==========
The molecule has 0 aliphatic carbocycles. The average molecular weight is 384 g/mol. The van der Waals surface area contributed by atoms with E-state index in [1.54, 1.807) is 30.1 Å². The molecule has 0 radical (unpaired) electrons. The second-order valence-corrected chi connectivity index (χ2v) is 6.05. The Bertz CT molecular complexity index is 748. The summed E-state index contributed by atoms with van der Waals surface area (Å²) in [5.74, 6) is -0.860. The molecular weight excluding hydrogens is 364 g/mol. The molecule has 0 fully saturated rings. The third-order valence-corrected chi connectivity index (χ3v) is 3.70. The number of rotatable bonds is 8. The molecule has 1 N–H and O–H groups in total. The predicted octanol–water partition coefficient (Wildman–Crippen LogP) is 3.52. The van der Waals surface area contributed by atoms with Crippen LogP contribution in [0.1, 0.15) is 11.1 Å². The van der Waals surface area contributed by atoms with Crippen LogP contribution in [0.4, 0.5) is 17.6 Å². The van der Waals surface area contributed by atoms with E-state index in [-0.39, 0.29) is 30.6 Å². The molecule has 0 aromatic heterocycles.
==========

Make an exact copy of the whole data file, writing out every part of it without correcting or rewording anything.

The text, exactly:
The molecule has 0 aliphatic carbocycles. The average molecular weight is 384 g/mol. The van der Waals surface area contributed by atoms with E-state index in [1.54, 1.807) is 30.1 Å². The molecule has 0 radical (unpaired) electrons. The second-order valence-corrected chi connectivity index (χ2v) is 6.05. The Bertz CT molecular complexity index is 748. The summed E-state index contributed by atoms with van der Waals surface area (Å²) in [5.74, 6) is -0.860. The molecular weight excluding hydrogens is 364 g/mol. The molecule has 0 fully saturated rings. The third-order valence-corrected chi connectivity index (χ3v) is 3.70. The number of rotatable bonds is 8. The molecule has 1 N–H and O–H groups in total. The predicted octanol–water partition coefficient (Wildman–Crippen LogP) is 3.52. The van der Waals surface area contributed by atoms with Crippen LogP contribution in [0.1, 0.15) is 11.1 Å². The van der Waals surface area contributed by atoms with Crippen LogP contribution in [0.4, 0.5) is 17.6 Å². The van der Waals surface area contributed by atoms with E-state index in [-0.39, 0.29) is 30.6 Å². The molecule has 0 aromatic heterocycles.